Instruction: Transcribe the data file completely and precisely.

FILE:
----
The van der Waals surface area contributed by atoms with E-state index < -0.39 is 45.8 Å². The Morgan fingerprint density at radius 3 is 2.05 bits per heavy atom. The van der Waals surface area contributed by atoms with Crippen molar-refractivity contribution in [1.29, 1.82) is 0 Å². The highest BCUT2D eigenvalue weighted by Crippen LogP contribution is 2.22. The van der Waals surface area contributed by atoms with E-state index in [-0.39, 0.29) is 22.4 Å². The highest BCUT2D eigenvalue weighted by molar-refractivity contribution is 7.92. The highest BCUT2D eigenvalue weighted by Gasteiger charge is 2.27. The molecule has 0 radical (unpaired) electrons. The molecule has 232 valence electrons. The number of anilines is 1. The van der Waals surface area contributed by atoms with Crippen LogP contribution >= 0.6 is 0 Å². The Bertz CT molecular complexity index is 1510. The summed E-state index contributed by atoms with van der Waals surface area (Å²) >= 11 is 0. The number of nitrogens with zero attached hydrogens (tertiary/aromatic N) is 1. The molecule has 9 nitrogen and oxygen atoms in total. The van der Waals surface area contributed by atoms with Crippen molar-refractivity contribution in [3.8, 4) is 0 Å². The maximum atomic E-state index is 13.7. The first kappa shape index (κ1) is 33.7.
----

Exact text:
The van der Waals surface area contributed by atoms with E-state index < -0.39 is 45.8 Å². The Morgan fingerprint density at radius 3 is 2.05 bits per heavy atom. The van der Waals surface area contributed by atoms with Crippen molar-refractivity contribution in [1.29, 1.82) is 0 Å². The highest BCUT2D eigenvalue weighted by Crippen LogP contribution is 2.22. The van der Waals surface area contributed by atoms with E-state index in [-0.39, 0.29) is 22.4 Å². The highest BCUT2D eigenvalue weighted by molar-refractivity contribution is 7.92. The highest BCUT2D eigenvalue weighted by Gasteiger charge is 2.27. The molecule has 0 radical (unpaired) electrons. The molecule has 232 valence electrons. The number of anilines is 1. The van der Waals surface area contributed by atoms with Crippen LogP contribution >= 0.6 is 0 Å². The Bertz CT molecular complexity index is 1510. The summed E-state index contributed by atoms with van der Waals surface area (Å²) >= 11 is 0. The number of nitrogens with zero attached hydrogens (tertiary/aromatic N) is 1. The molecule has 9 nitrogen and oxygen atoms in total. The van der Waals surface area contributed by atoms with Crippen molar-refractivity contribution in [3.8, 4) is 0 Å². The maximum atomic E-state index is 13.7. The first kappa shape index (κ1) is 33.7.